Immediate Intravenous Epinephrine Versus Early Intravenous Epinephrine for Inhospital Cardiopulmonary Arrest

Abdullah Bakhsh; Maha Safhi; Ashwaq Alghamdi; Amjad Alharazi; Bedoor Alshabibi; Rajwa Alobaidi; Maryam Alnashri


BMC Anesthesiol. 2021;21(147) 

In This Article

Materials and Methods

Study Design

This was a multicenter retrospective study conducted in Jeddah, Saudi Arabia. This study was approved by the department of research and studies at the Ministry of Health in Saudi Arabia (registration no. H-02-J-002, approval no. A00440). Informed consent was waived due to the retrospective nature of the study. Researchers retrospectively collected data from cardiac arrest flowsheets from each site between January 2016 and January 2017. We included patients 1) ≥18 years-old, 2) non-shockable rhythms, 2) received intravenous Epinephrine during cardiopulmonary resuscitation, 3) witnessed in-hospital arrest, 4) only the first resuscitation attempt (for patients requiring more than one attempt) and 5) chest compression started within 1-min of recognition. We excluded patients who suffered traumatic arrest, were pregnant, had shockable rhythms, in the operating room, had a Do-Not-Resuscitate (DNR) order, and parents aged 17 years-old or less.

Study Setting

It is standard procedure in the Kingdom of Saudi Arabia to activate code blue in a hospital to mobilize the resuscitation team. The definition of cardiopulmonary arrest at each site is the cessation of cardiac function manifesting as a non-palpable carotid pulse. Upon recognition, personnel are required to call for assistance and immediately start chest compressions. Each site requires all medical staff to be certified in basic life support at the minimum. Code blue team is typically composed of a critical care physician, an anesthesiologist, an intensive care unit nurse, in addition to the primary team and staff nurse from the location of arrest. Team members responding to code blue activations are certified in advanced cardiac life support to ensure standardized treatment. The composition of the resuscitation team may differ from one institution to another based on staff expertise and patient needs. Epinephrine is always administered by the code blue team nurse at the discretion of the code blue team leader. Cardiopulmonary arrest flow sheets may differ in format between institutions; however, all contain the key information according to the Utstein guideline[18] for documentation. Data included on the flow sheet include: patient information and demographics, time and date of arrest, location of arrest, available team members and time of response, initial and subsequent rhythms, medications and doses administered, type of airway device placed, presence or absence of return of spontaneous circulation, and post-arrest vital signs. The data is entered in real time during the resuscitation by a nurse designated and trained in documentation.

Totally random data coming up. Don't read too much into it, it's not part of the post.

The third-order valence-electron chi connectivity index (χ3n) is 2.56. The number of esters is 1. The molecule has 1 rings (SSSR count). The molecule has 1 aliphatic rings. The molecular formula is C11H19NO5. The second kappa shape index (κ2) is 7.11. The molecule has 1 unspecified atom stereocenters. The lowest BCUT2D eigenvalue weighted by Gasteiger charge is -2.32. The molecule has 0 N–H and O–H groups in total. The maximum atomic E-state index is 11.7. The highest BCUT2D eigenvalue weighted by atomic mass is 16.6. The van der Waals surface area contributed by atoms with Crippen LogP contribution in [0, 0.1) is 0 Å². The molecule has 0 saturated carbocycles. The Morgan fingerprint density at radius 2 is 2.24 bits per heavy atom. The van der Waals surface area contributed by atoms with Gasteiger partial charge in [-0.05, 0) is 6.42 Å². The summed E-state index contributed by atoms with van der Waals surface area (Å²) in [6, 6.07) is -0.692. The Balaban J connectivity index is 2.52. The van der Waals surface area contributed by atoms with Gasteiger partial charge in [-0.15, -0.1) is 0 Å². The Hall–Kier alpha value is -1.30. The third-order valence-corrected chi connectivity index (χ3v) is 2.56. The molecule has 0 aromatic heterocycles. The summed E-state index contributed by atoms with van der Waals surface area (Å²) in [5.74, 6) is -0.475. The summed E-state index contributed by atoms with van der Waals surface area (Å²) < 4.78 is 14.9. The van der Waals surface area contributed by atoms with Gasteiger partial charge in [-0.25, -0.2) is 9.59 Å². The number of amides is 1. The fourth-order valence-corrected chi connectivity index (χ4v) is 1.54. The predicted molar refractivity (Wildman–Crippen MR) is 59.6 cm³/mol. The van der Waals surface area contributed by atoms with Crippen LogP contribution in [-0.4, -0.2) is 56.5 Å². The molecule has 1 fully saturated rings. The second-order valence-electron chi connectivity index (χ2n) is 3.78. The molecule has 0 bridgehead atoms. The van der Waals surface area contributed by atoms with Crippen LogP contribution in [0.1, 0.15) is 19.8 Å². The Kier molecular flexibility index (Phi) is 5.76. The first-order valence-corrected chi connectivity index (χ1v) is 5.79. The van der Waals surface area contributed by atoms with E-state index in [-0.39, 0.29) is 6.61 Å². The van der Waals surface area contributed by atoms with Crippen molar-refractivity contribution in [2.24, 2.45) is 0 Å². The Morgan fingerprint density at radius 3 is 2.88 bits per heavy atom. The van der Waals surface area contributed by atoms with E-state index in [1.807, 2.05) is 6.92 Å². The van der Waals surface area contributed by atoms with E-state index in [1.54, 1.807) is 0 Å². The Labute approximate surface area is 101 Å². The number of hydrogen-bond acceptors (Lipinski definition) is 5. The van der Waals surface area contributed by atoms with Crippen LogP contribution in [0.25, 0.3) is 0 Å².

Time to epinephrine was defined as the interval in minutes from recognition of loss of pulse to the first bolus of 1 mg intravenous epinephrine. A registered nurse is delegated the task of documenting time intervals during resuscitation in all resuscitations. Each center provides special training for documenting events during resuscitation to ensure standardization. We defined sustained ROSC as sustained return of pulse for at least 24-h regardless of subsequent events during the 24-h period.

Statistical Analysis

Descriptive statistics were used to characterize the study population. The Pearson's Chi Square test or independent T-test was used to compare variables between the immediate (within 1-min) epinephrine group with the early (> 2-min) epinephrine group. Furthermore, we constructed a logistic regression model analyzing the primary outcome of ROSC as an independent categorical variable according to the time of epinephrine administration to determine potential associations between confounding variables including age, gender, race, initial rhythm (PEA/asystole), CPR duration, endotracheal intubation during CPR (yes/no), institution (hospital A, B, C), level of care (emergency department, intensive care unit, floor), and diagnosis category (cardiac, respiratory, central nervous system, gastrointestinal, metabolic). Selection of these variables were planned a priori and based on previous studies. A p-value of less than 0.05 was considered significant. We reported the unadjusted and adjusted odds ratio with 95% confidence interval for statistical testing. Analyses were performed using the IBM SPSS statistical package for Windows, version 25.0, SPSS, Inc., Chicago, IL, USA.